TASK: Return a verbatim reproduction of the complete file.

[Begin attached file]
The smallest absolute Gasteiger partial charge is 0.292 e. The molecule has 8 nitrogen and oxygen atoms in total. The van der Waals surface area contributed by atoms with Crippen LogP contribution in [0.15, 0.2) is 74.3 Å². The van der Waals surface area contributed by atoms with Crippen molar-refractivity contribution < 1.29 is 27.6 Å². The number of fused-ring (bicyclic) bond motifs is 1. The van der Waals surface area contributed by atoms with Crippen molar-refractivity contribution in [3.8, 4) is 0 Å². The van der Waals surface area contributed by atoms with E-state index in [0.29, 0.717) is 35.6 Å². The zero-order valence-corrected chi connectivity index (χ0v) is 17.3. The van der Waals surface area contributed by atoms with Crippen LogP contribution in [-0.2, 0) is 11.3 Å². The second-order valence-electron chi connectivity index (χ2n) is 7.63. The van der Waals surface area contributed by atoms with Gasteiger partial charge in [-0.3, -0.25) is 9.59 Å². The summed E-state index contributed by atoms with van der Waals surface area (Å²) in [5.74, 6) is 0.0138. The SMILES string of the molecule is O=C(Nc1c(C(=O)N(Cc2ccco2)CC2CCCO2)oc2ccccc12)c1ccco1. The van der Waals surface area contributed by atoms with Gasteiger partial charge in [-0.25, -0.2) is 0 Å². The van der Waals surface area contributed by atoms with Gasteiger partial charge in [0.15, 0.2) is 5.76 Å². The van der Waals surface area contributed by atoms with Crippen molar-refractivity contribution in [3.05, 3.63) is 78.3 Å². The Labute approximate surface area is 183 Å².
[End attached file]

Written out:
The smallest absolute Gasteiger partial charge is 0.292 e. The molecule has 8 nitrogen and oxygen atoms in total. The van der Waals surface area contributed by atoms with Crippen LogP contribution in [0.15, 0.2) is 74.3 Å². The van der Waals surface area contributed by atoms with Crippen molar-refractivity contribution < 1.29 is 27.6 Å². The number of fused-ring (bicyclic) bond motifs is 1. The van der Waals surface area contributed by atoms with Crippen molar-refractivity contribution in [3.8, 4) is 0 Å². The van der Waals surface area contributed by atoms with E-state index in [0.29, 0.717) is 35.6 Å². The zero-order valence-corrected chi connectivity index (χ0v) is 17.3. The van der Waals surface area contributed by atoms with Crippen LogP contribution in [-0.2, 0) is 11.3 Å². The second-order valence-electron chi connectivity index (χ2n) is 7.63. The van der Waals surface area contributed by atoms with Gasteiger partial charge in [-0.3, -0.25) is 9.59 Å². The summed E-state index contributed by atoms with van der Waals surface area (Å²) in [5.74, 6) is 0.0138. The SMILES string of the molecule is O=C(Nc1c(C(=O)N(Cc2ccco2)CC2CCCO2)oc2ccccc12)c1ccco1. The van der Waals surface area contributed by atoms with Gasteiger partial charge in [-0.25, -0.2) is 0 Å². The van der Waals surface area contributed by atoms with Gasteiger partial charge in [0.15, 0.2) is 5.76 Å². The van der Waals surface area contributed by atoms with Crippen molar-refractivity contribution in [3.05, 3.63) is 78.3 Å². The Labute approximate surface area is 183 Å².